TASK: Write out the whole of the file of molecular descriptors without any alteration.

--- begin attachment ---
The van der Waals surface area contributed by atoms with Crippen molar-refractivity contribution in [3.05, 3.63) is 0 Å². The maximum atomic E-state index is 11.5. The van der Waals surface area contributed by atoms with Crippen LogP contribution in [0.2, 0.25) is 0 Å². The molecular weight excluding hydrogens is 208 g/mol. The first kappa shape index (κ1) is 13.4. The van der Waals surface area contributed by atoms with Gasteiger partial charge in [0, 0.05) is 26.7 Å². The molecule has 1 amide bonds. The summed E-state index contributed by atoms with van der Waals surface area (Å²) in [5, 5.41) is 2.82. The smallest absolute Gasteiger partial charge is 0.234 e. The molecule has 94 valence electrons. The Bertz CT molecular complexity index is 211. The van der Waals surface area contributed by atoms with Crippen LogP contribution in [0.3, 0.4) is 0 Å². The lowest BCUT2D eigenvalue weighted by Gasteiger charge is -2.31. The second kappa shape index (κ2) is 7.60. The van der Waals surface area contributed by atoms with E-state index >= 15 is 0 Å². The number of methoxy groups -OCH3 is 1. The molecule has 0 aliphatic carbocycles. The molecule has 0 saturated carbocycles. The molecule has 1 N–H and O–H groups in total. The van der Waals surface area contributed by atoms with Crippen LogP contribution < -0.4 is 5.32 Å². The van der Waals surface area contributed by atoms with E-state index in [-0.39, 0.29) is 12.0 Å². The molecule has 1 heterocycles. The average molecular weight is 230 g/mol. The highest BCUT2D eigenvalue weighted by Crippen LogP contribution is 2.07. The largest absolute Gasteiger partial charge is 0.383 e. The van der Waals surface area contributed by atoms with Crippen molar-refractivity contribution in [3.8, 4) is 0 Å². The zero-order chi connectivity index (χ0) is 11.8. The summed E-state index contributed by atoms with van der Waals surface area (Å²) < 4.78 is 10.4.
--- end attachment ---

The van der Waals surface area contributed by atoms with Crippen molar-refractivity contribution in [3.05, 3.63) is 0 Å². The maximum atomic E-state index is 11.5. The van der Waals surface area contributed by atoms with Crippen LogP contribution in [0.2, 0.25) is 0 Å². The molecular weight excluding hydrogens is 208 g/mol. The first kappa shape index (κ1) is 13.4. The van der Waals surface area contributed by atoms with Gasteiger partial charge in [0, 0.05) is 26.7 Å². The molecule has 1 amide bonds. The summed E-state index contributed by atoms with van der Waals surface area (Å²) in [5, 5.41) is 2.82. The smallest absolute Gasteiger partial charge is 0.234 e. The molecule has 94 valence electrons. The Bertz CT molecular complexity index is 211. The van der Waals surface area contributed by atoms with Crippen LogP contribution in [0.3, 0.4) is 0 Å². The lowest BCUT2D eigenvalue weighted by Gasteiger charge is -2.31. The second kappa shape index (κ2) is 7.60. The van der Waals surface area contributed by atoms with E-state index >= 15 is 0 Å². The number of methoxy groups -OCH3 is 1. The molecule has 0 aliphatic carbocycles. The molecule has 0 saturated carbocycles. The molecule has 1 N–H and O–H groups in total. The van der Waals surface area contributed by atoms with Crippen LogP contribution < -0.4 is 5.32 Å². The van der Waals surface area contributed by atoms with E-state index in [-0.39, 0.29) is 12.0 Å². The molecule has 1 heterocycles. The average molecular weight is 230 g/mol. The highest BCUT2D eigenvalue weighted by Crippen LogP contribution is 2.07. The largest absolute Gasteiger partial charge is 0.383 e. The van der Waals surface area contributed by atoms with Crippen molar-refractivity contribution in [3.8, 4) is 0 Å². The zero-order chi connectivity index (χ0) is 11.8. The summed E-state index contributed by atoms with van der Waals surface area (Å²) < 4.78 is 10.4.